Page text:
2 networks on one unmanaged switch connected to Sonicwall

I have a client that has an application that periodically goes to the internet to pull information. They have all those devices on one network 172.31.2.X, they also have a second network on the same switch 192.168.100.X

The sonicwall is set to have X2 as the 192.168.100.0 gateway/ port.

How can I get traffic from the 172.31.2.x network outside?

I have tried implementing an address object, ARP and Routing as described here: http://www.blizzardcomputers.com/multihome-lan-sonicwall/

But so far the it not talking.
911bobCTOAsked:
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Bryant SchaperCommented:
easiest would be to use another port off the SonicWALL and put it on the 172.31.2.x network and connect to the switch, then have those machines use it as a gateway and right the acls on the SonicWALL to allow the needed traffic
xpediaCommented:
Two ways to do it:
Make sure the firewall has a gateway address set up on the "inside" interface for the 172.31.2.x network (like 172.31.2.1) so that machines on that network can use the sonicwall as their default gateway.  You will end up having one primary and one secondary address on the interface (one for each netblock).  Also, enable outbound network address translation for that network.

The other way, kinda an ugly hack, is to set up an additional IP address (like 172.31.2.1/255.255.255.0, but leave "default gateway" blank) on one of your windows systems on the 192.168.100.x network, enable Internet Connection Sharing (or whever it's called now), and have your 172.31.2.x systems use 172.31.2.1 as their default gateway.
911bobCTOAuthor Commented:
Bryant.. agree that is probably the simplest..but can I run a cable from interface x2 (192.168.100.1) to the switch AND one from the same switch to X3 (1782.31.2.1)? Are the ports isolated so that it will not interfere?

It is a plain old dumb switch no vlan
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Bryant SchaperCommented:
yes, it will basically see at two separate devices, and essentially what you are doing now by have multiple networks on the same switch.  Ideal world would be another switch for those devices or a switch that supports vlans.
AkinsdNetwork AdministratorCommented:
What is the current gateway for the 172.31.2.0 network and is there a device that the IP is currently configured on?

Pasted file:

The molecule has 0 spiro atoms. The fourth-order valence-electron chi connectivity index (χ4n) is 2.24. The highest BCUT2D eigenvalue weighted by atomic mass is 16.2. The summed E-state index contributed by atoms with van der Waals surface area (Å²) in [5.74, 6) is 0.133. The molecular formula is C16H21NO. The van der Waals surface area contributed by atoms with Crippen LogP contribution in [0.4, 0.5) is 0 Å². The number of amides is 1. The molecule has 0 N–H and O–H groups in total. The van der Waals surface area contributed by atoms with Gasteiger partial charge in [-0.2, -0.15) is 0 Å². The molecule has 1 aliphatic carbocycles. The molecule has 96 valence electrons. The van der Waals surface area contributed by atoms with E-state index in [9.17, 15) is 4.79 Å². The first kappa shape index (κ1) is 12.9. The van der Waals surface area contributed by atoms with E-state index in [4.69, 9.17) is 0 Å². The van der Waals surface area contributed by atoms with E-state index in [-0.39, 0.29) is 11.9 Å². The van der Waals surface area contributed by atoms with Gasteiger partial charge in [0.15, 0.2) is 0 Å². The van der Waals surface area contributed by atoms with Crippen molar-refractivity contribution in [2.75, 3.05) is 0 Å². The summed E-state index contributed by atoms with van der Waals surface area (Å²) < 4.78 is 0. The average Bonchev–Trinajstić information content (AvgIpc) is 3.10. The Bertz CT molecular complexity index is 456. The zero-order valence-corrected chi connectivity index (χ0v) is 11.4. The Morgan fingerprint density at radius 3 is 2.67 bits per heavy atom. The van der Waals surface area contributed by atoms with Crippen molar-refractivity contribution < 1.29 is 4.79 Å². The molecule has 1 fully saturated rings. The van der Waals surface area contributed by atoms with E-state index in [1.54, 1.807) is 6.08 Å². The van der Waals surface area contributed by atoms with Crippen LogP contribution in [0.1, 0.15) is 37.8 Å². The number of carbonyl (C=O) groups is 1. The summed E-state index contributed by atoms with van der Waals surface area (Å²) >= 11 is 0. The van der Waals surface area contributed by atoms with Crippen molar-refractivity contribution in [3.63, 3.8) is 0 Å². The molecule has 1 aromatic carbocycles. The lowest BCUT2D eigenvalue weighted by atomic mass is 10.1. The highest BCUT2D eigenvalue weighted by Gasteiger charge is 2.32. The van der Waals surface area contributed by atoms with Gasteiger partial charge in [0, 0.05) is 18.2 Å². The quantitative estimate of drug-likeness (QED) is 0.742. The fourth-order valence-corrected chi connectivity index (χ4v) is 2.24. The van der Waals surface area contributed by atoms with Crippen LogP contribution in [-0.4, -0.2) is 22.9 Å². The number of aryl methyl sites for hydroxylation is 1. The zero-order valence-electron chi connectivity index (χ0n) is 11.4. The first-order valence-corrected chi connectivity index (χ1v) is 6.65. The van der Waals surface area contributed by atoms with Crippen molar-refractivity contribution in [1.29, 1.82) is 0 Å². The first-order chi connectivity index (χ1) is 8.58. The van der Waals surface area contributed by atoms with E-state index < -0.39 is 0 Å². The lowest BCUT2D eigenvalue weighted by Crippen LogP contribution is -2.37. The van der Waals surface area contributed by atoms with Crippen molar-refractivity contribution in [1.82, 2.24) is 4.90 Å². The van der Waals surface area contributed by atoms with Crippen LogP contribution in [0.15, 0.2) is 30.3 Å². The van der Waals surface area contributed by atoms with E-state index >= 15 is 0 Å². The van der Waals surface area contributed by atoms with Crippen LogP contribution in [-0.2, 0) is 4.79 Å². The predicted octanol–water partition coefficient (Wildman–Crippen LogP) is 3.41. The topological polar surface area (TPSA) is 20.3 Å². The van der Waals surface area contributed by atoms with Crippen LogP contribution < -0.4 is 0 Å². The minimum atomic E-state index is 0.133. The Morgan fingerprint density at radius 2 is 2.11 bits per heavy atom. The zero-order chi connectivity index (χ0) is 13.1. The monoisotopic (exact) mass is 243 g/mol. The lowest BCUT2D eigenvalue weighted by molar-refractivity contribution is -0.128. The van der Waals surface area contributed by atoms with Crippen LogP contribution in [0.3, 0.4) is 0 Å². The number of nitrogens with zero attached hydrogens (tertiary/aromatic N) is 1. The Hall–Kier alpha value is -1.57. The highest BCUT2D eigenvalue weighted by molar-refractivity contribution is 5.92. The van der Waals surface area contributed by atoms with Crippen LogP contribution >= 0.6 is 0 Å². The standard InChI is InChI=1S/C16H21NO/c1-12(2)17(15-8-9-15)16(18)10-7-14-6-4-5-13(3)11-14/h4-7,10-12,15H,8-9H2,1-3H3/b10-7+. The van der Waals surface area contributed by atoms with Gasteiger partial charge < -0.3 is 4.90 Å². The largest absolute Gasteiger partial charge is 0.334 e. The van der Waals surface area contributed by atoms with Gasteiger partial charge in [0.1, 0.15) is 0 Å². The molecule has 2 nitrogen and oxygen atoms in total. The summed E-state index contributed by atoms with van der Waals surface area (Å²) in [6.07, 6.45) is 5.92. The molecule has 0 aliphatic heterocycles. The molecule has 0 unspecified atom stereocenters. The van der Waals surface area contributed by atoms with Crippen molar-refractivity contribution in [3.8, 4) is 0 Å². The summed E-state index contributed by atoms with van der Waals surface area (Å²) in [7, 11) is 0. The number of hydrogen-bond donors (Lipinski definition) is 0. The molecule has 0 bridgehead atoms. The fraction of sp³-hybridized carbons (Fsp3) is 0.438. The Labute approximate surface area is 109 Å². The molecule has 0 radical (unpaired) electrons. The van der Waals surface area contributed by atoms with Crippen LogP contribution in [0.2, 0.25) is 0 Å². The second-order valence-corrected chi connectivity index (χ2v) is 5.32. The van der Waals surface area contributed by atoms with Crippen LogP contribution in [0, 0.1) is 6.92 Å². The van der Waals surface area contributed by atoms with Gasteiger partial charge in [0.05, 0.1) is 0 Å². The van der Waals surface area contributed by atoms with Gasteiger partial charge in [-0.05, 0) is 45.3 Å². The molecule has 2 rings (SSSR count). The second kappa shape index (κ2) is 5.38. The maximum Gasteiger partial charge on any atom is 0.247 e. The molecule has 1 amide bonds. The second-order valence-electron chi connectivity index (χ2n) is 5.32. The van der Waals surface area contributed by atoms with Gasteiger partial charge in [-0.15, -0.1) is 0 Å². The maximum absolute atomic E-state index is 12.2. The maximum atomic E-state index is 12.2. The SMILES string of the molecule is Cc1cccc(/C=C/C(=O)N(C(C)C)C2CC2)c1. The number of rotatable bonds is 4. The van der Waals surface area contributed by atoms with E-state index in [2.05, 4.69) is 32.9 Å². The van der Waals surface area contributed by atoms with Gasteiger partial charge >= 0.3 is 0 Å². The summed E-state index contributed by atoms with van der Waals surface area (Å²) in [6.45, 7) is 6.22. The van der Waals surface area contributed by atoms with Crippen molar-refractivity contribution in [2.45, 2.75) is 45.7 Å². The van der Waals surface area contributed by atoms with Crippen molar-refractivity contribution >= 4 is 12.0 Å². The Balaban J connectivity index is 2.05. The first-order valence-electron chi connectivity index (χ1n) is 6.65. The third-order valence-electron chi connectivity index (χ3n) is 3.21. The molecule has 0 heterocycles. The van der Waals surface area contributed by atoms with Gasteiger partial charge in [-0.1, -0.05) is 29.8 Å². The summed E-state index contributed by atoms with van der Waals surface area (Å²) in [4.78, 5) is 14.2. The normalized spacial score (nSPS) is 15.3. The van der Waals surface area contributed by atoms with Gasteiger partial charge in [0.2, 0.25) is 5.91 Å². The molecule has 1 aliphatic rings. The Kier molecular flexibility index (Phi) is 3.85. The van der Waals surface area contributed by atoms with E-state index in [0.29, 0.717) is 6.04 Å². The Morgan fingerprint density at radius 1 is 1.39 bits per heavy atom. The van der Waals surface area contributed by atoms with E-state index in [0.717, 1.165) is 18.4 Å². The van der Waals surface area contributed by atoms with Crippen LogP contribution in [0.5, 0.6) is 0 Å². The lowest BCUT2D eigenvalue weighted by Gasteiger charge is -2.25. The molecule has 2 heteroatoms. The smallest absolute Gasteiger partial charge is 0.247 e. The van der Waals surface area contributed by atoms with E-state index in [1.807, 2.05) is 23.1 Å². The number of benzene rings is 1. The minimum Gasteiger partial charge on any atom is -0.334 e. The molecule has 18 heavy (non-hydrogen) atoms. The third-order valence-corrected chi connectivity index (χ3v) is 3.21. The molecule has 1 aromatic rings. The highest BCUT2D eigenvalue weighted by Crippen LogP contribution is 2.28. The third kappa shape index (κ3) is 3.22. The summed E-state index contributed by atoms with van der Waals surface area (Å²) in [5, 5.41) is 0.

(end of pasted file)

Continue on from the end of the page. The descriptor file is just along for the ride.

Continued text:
Would that be the switch? If yes, then the switch is an L3
If so, you should be able to log on to the switch via a web browser and then configure a default route from 172 to 192

If the above is impossible, you will need another L3 switch to accomplish your goal (either with another cable connection to the Sonic or without)

Check the 172.x.x.x computers for the gateway they're using. Then scan the network with IP Scanner to find out which device has that IP.
_TyrantCommented:
can I run a cable from interface x2 (192.168.100.1) to the switch AND one from the same switch to X3 (1782.31.2.1)?

No, you absolutely cannot connect the X2 and the X3 to the same switch without putting each network in a separate VLAN! This will cause nothing but problems for your client. I've seen this a hundred times and it's always an issue. There will be an ARP storm that will take the network down. Alternatively, traffic may ingress the wrong interface and the SonicWALL will drop this traffic due to IP spoof protection.

The proper solution is to create a unique VLAN for each network, then you can do either of the following:

Option 1
=======
1. Leave the X2 configured as is.
2. Configure all switch ports that connect to devices on the 192.168.100.X network as access ports and move them to the VLAN designed for that network (I recommend using a VLAN other than VLAN 1).
3. Configure the X3 as a member of the 172.31.2.x network.
4. Configure all switch ports that connect to devices on the 172.31.2.x network as access ports and move them to the VLAN designed for that network (again, I recommend using a VLAN other than VLAN 1).
5. The switch ports that uplink to the SonicWALL's X2 and X3 must also be configured as access ports and must be members of the respective VLANs.
6. Configure clients in the 172.31.2.x network to use the X3's IP as their default gateway.

OR

Option 2
=======
1. Create a VLAN sub-interface below the X2 interface and configure it as a member of the 172.31.2.x network. This interface will require a unique VLAN ID and will expect all traffic that ingresses it to be tagged with that VLAN ID.